IMF revises down growth forecasts in shadow of recent banking turmoil
Fears about the economic outlook in international markets have grown following the collapse of Silicon Valley Bank and Signature Bank and the troubles at Credit Suisse. Photo REUTERS
By early 2023, economists and business leaders had expressed optimism that the growth of the global economy may not ultimately slow down as much as predicted, with recession slowly slipping out of the equation thanks to positive developments such as the “opening up” of China's economy, the drop in energy prices and the resilience of the European economy.
However, the banking crisis that erupted in March has changed the picture, with the International Monetary Fund downgrading its estimates for global growth last week, underlining that “the economy is entering a dangerous phase of low economic growth and high financial risk”.
The IMF expects global growth to slow from 3.4% in 2022 to 2.8% in 2023, while the estimate of January was for growth of 2.9% this year. “Uncertainty is high and the balance of risks is rising as the financial sector remains volatile,” the Fund said in its latest report.
Fears about the economic outlook have grown following the collapse of Silicon Valley Bank and Signature Bank, two regional US banks, and a loss of confidence in the much larger Credit Suisse in Europe, which was effectively sold to rival UBS in bailout deal backed by the Swiss government.
Already, the global economy was dealing with the effects of high and persistent inflation, rapidly rising interest rates to combat it, rising debt levels and Russia's war in Ukraine.
Now, health concerns of the banking industry have been added to the list. “These forces now interact with new concerns about financial stability,” the IMF said, noting that policymakers trying to tame inflation while preventing a “hard landing” or a painful recession “may face difficult trade-offs.”
The events of March are a vivid example of how the sharpest rise in interest rates since the 1980s can have unintended consequences. “Under the surface there is turmoil and the situation is quite fragile, as the recent period of banking instability has reminded us,” warned the IMF's chief economist, Pierre-Olivier Guerrenza. Initially, the tightening of monetary policy had been good news for banks, mainly because of the boost to net interest income. However, the tremors in the industry in March also showed the other side of this coin. The tightening of credit conditions already evident in both the US and Europe, as well as recent developments, are making banks more cautious about who they lend to, how much they lend and at what interest rate. This will hamper credit flows and hit bank sizes and the economy.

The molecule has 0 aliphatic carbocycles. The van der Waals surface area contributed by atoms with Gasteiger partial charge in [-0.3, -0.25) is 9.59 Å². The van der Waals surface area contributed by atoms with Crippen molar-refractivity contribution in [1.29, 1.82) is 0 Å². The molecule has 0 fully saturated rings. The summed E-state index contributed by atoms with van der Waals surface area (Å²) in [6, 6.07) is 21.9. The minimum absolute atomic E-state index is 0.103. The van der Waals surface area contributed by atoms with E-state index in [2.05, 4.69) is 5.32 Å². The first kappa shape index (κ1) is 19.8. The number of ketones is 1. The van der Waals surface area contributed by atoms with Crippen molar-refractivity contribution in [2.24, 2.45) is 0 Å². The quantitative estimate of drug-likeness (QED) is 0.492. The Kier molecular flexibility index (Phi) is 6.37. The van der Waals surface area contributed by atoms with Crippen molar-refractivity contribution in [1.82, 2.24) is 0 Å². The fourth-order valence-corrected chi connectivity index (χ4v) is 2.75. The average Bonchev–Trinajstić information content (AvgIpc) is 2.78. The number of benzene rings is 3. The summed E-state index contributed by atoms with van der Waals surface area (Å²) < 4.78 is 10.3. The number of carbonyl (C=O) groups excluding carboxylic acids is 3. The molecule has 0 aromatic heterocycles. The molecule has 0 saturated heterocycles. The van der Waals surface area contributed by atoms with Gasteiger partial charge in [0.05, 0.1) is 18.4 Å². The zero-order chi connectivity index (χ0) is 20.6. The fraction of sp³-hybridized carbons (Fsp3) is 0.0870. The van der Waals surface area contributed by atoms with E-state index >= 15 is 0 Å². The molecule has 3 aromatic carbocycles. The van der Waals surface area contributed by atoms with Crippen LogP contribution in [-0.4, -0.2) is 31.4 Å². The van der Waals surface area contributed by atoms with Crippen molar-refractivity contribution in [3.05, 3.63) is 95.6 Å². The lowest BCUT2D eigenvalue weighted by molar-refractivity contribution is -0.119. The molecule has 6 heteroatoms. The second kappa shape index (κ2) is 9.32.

“Financial conditions have tightened, which is likely to imply lower lending and lower activity if they persist,” the IMF said. If a shock to the global financial system leads to a “sharp” deterioration in financial conditions, global growth could slow to 1% this year, the IMF has warned. That would mean “nearly stagnant per capita income,” the Fund noted.
In fact, the minutes of the Fed's last meeting revealed that its economists predict that the reduction in lending due to the banking turmoil will cause a mild recession later in 2023.
According to analysts, the biggest issue for banks is around deposits, both for the first quarter and for March in particular. Deposits at JP Morgan Chase, Wells Fargo and Bank of America fell by an estimated $521 billion in the first quarter from a year earlier, the biggest drop in a decade.
The environment it's not just bleak for banks, however. In the remainder of 2023, the environment for many companies will become more challenging, with slowing economic growth weighing on revenues, while the reduced ability of businesses to pass on higher costs to consumers will squeeze margins.
As Allianz estimated, the slowdown in growth, the tightening of monetary policy and the tightening of credit conditions will lead to an increase in bankruptcies, by 21% globally, 49% in the US and 23% in the Eurozone, compared to 2022.
Looking for what will “pop”